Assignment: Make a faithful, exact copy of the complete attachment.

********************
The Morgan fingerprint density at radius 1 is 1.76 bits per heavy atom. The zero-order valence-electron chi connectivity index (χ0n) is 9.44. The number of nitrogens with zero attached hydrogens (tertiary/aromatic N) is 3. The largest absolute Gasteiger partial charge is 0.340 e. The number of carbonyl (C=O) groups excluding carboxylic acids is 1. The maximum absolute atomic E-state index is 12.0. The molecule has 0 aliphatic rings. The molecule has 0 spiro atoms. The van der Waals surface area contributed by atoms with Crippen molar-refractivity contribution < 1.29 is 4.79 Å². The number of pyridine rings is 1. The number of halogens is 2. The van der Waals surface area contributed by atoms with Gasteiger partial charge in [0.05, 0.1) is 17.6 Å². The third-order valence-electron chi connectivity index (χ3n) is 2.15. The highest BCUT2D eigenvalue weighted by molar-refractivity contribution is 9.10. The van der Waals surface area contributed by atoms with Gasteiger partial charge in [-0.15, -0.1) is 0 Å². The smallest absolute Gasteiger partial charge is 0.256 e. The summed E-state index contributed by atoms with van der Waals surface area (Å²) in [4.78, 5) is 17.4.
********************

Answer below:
The Morgan fingerprint density at radius 1 is 1.76 bits per heavy atom. The zero-order valence-electron chi connectivity index (χ0n) is 9.44. The number of nitrogens with zero attached hydrogens (tertiary/aromatic N) is 3. The largest absolute Gasteiger partial charge is 0.340 e. The number of carbonyl (C=O) groups excluding carboxylic acids is 1. The maximum absolute atomic E-state index is 12.0. The molecule has 0 aliphatic rings. The molecule has 0 spiro atoms. The van der Waals surface area contributed by atoms with Crippen molar-refractivity contribution < 1.29 is 4.79 Å². The number of pyridine rings is 1. The number of halogens is 2. The van der Waals surface area contributed by atoms with Gasteiger partial charge in [0.05, 0.1) is 17.6 Å². The third-order valence-electron chi connectivity index (χ3n) is 2.15. The highest BCUT2D eigenvalue weighted by molar-refractivity contribution is 9.10. The van der Waals surface area contributed by atoms with Gasteiger partial charge in [-0.15, -0.1) is 0 Å². The smallest absolute Gasteiger partial charge is 0.256 e. The summed E-state index contributed by atoms with van der Waals surface area (Å²) in [4.78, 5) is 17.4.